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Discussion Starter · #1 ·
I have reluctantly accepted that a lightly used tethered cable cannot be expected to last more than 3.5 years and am looking to replace my Zappi cable with a third party product. However when I look at these cables from reputable suppliers I see that most are only rated as IP54, which is not waterproof against anything above light spray. EV Cables web site states that they should not be used in the rain and go on to say that letting the connectors get wet may result in corrosion that would not be covered by their 2 year warranty.
Eco Harmony do not give an IP rating but reference UL50, which means nothing to me and a quick google search did not help.

Surely most charging cables will often be used outside and, despite recent experience, it is enevitable that in the UK the cables will regularly experience rain. I have seen one or two cables rated at IP55, which would be ok, but they are untethered and am not familiar with the companies.

Why are cables designed and manufactured that should not be used in the rain?

Why are connectors used that corrode if they get wet, even if dried out before use?

I have never experience an actual problem, are supplies just trying to cover themselves? Maybe I am expecting too much from these cheap and cheerful EV things.
 

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Discussion Starter · #7 ·
As I said, I have not had a problem. It is evcables that are explicit and insistent that their IP54 cable should not be used in the rain. Take a look at their web site.
 

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Discussion Starter · #15 · (Edited)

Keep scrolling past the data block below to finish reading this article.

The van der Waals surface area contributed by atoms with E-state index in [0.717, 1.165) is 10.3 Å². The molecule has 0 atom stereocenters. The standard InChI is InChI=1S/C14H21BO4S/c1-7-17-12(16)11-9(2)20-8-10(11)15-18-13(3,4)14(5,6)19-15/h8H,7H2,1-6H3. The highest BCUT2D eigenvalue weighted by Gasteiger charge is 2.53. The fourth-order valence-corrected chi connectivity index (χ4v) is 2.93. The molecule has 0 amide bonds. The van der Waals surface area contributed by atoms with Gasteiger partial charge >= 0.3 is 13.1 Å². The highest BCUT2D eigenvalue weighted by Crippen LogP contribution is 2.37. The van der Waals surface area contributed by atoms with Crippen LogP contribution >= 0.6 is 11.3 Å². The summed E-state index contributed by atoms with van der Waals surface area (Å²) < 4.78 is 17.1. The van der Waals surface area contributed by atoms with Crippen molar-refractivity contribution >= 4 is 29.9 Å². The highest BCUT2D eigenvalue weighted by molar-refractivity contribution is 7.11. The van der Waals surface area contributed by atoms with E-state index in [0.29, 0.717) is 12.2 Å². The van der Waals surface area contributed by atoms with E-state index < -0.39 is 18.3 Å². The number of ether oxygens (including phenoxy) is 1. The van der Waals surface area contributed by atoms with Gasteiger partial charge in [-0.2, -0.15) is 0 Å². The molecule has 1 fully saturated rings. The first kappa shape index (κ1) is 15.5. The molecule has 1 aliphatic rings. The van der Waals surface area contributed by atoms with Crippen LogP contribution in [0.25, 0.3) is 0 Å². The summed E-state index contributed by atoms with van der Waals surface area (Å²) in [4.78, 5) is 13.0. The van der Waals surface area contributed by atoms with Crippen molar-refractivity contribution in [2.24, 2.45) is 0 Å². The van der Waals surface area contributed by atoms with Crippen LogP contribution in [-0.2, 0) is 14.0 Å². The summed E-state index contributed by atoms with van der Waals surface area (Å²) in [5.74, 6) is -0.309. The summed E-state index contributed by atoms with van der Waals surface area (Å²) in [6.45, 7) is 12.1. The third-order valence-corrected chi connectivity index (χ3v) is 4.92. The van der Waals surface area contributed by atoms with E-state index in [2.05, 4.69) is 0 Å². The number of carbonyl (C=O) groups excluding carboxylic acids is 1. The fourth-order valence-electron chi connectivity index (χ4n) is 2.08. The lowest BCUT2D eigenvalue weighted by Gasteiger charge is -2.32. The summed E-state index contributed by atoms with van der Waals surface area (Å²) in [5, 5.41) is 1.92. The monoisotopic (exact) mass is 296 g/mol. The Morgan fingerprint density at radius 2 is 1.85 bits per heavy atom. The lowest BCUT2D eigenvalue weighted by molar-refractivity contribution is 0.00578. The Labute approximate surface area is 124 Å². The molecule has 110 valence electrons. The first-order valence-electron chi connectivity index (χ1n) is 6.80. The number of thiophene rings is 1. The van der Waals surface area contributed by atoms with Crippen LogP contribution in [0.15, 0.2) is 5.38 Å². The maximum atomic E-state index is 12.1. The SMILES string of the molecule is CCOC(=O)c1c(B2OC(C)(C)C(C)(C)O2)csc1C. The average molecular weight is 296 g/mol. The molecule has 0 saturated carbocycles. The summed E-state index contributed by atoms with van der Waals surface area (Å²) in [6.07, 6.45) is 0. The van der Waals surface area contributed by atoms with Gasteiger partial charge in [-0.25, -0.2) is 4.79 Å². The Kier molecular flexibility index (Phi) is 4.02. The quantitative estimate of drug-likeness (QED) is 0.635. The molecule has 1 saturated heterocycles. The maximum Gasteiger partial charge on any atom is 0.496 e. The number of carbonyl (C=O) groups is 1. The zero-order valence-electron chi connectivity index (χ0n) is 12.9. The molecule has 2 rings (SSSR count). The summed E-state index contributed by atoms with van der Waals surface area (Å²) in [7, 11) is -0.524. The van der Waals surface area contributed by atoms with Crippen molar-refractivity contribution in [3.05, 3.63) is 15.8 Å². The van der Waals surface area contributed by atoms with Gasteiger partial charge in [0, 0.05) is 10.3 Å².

I quote

“The IP54 (Ingress Protection Rating) means our cables will operate in dusty conditions and will resist splashes of water while mated. However, the charging process is not fully water sealed and the cables should not be submerged in water or operated in the rain.”

“Why can't we charge in the rain?
Water can still get into the plug and charging socket during the inserting and removing of the plug from the car. In fact, as soon as you open the charge port or unplug your car, the rain will get onto the pins and stay there until the next time you charge.”

This is from a cable manufacturer who probably knows a bit more than I do, and may even know a tiny bit more than other forum members? I can read the requirement for IP54, but cannot say for sure whether rain is equivalent to splashes or more equivalent to a weak jet. It may well depend on how heavy the rain and how strong the wind.

I also remember seeing a warning on a rapid charger at a motorway services that said do not use in the rain, or words to that affect.

I can see 2 possibilities.

1. There is no real problem and some suppliers are covering their backs and creating a get out from warranty claims. Not likely with reputable manufacturers I would hope.

2. There is a genuine potential problem, but most car and cable manufacturers are not making it clear. Maybe because 9 times out of 10, or more, we get away with it.

I repeat, I have never had a problem but, my personal opinion is that EVs should be expected to need charging during all weather conditions and therefore cables and connectors should be specified to cope.
 

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Discussion Starter · #20 · (Edited)
I have been looking at IP ratings and testing. IP44 lights have the same water resistance and to quote

“IP44 outdoor lights are not completely waterproof and must therefore not be installed outdoors without protection.
At least IP65 rated lights are required for path lights or as garden spotlights. But lights with protection covering can be used in the garden.”

CCTV cameras are often IP54 apparently and the recommendation is to mount them under the eaves to give some added protection. Same comment also given for IP44 outdoor house light.

It is also pointed out that the time of the test is 15 minutes, not hours, and products should be tested for their application and not just rely on IP rating.

For weather protection ther is an additional category ie IPW. So IPW55 includes rain and wet weather.

My amateur interpretation is

IP54 is okay for light rain for limited periods, or heavier rain if there is added protection such as a car port.

IPW55 should be okay for heavy rain and strong winds without any additional protection.

Like others, I have not had a problem, so far, 🤞but I have not had to charge in heavy wind and rain. I have seen reports of people suffering corroded conectors, which implies that water ingress has occured.